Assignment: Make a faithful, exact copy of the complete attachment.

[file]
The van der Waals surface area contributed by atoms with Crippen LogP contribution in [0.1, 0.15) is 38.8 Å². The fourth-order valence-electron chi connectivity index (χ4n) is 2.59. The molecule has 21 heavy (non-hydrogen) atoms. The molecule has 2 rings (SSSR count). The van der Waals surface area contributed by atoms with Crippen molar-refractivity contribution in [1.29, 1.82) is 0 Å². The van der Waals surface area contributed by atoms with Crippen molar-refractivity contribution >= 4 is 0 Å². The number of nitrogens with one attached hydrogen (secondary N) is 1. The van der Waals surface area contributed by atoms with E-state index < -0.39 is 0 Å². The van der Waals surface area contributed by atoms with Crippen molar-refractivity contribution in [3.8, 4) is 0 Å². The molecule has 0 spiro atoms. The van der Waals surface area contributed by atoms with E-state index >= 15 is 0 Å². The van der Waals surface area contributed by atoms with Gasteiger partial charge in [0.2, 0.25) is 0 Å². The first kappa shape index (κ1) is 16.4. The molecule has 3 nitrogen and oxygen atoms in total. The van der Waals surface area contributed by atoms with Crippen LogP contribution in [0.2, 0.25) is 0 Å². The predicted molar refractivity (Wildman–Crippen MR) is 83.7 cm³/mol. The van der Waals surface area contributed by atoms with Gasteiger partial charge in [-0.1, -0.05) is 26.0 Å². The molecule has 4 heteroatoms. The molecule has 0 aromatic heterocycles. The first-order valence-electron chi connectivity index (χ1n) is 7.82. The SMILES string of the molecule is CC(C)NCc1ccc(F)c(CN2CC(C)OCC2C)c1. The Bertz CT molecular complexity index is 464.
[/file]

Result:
The van der Waals surface area contributed by atoms with Crippen LogP contribution in [0.1, 0.15) is 38.8 Å². The fourth-order valence-electron chi connectivity index (χ4n) is 2.59. The molecule has 21 heavy (non-hydrogen) atoms. The molecule has 2 rings (SSSR count). The van der Waals surface area contributed by atoms with Crippen molar-refractivity contribution in [1.29, 1.82) is 0 Å². The van der Waals surface area contributed by atoms with Crippen molar-refractivity contribution >= 4 is 0 Å². The number of nitrogens with one attached hydrogen (secondary N) is 1. The van der Waals surface area contributed by atoms with E-state index < -0.39 is 0 Å². The van der Waals surface area contributed by atoms with Crippen molar-refractivity contribution in [3.8, 4) is 0 Å². The molecule has 0 spiro atoms. The van der Waals surface area contributed by atoms with E-state index >= 15 is 0 Å². The van der Waals surface area contributed by atoms with Gasteiger partial charge in [0.2, 0.25) is 0 Å². The first kappa shape index (κ1) is 16.4. The molecule has 3 nitrogen and oxygen atoms in total. The van der Waals surface area contributed by atoms with Crippen LogP contribution in [0.2, 0.25) is 0 Å². The predicted molar refractivity (Wildman–Crippen MR) is 83.7 cm³/mol. The van der Waals surface area contributed by atoms with Gasteiger partial charge in [-0.1, -0.05) is 26.0 Å². The molecule has 4 heteroatoms. The molecule has 0 aromatic heterocycles. The first-order valence-electron chi connectivity index (χ1n) is 7.82. The SMILES string of the molecule is CC(C)NCc1ccc(F)c(CN2CC(C)OCC2C)c1. The Bertz CT molecular complexity index is 464.